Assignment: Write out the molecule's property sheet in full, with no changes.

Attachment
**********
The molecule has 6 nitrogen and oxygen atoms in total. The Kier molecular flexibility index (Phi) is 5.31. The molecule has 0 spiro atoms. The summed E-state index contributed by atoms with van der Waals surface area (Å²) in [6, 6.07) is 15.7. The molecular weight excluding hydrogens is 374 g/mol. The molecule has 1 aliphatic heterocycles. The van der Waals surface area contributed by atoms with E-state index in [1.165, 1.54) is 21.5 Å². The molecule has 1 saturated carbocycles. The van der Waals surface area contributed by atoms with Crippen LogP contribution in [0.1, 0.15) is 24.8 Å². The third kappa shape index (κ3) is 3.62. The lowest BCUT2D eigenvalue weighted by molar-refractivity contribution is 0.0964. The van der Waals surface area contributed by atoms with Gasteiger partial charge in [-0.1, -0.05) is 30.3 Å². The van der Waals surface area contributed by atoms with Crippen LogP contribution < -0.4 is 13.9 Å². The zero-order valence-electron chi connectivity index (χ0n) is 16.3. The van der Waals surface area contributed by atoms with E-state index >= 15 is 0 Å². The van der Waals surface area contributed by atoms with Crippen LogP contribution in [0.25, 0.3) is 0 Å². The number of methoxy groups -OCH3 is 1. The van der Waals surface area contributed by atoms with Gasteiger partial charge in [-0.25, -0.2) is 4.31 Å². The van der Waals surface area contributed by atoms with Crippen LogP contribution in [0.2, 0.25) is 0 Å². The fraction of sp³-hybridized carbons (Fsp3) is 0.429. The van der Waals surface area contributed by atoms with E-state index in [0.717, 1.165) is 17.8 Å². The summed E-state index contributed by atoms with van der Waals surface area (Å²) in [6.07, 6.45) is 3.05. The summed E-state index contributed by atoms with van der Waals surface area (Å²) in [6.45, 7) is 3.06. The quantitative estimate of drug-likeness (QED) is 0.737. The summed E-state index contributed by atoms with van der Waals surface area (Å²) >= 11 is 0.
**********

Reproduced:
The molecule has 6 nitrogen and oxygen atoms in total. The Kier molecular flexibility index (Phi) is 5.31. The molecule has 0 spiro atoms. The summed E-state index contributed by atoms with van der Waals surface area (Å²) in [6, 6.07) is 15.7. The molecular weight excluding hydrogens is 374 g/mol. The molecule has 1 aliphatic heterocycles. The van der Waals surface area contributed by atoms with E-state index in [1.165, 1.54) is 21.5 Å². The molecule has 1 saturated carbocycles. The van der Waals surface area contributed by atoms with Crippen LogP contribution in [0.1, 0.15) is 24.8 Å². The third kappa shape index (κ3) is 3.62. The lowest BCUT2D eigenvalue weighted by molar-refractivity contribution is 0.0964. The van der Waals surface area contributed by atoms with Gasteiger partial charge in [-0.1, -0.05) is 30.3 Å². The van der Waals surface area contributed by atoms with Crippen LogP contribution < -0.4 is 13.9 Å². The zero-order valence-electron chi connectivity index (χ0n) is 16.3. The van der Waals surface area contributed by atoms with E-state index >= 15 is 0 Å². The van der Waals surface area contributed by atoms with Crippen LogP contribution in [0.25, 0.3) is 0 Å². The number of methoxy groups -OCH3 is 1. The van der Waals surface area contributed by atoms with Gasteiger partial charge in [-0.25, -0.2) is 4.31 Å². The van der Waals surface area contributed by atoms with Crippen LogP contribution in [0.2, 0.25) is 0 Å². The fraction of sp³-hybridized carbons (Fsp3) is 0.429. The van der Waals surface area contributed by atoms with E-state index in [0.717, 1.165) is 17.8 Å². The summed E-state index contributed by atoms with van der Waals surface area (Å²) in [6.07, 6.45) is 3.05. The summed E-state index contributed by atoms with van der Waals surface area (Å²) in [6.45, 7) is 3.06. The quantitative estimate of drug-likeness (QED) is 0.737. The summed E-state index contributed by atoms with van der Waals surface area (Å²) >= 11 is 0.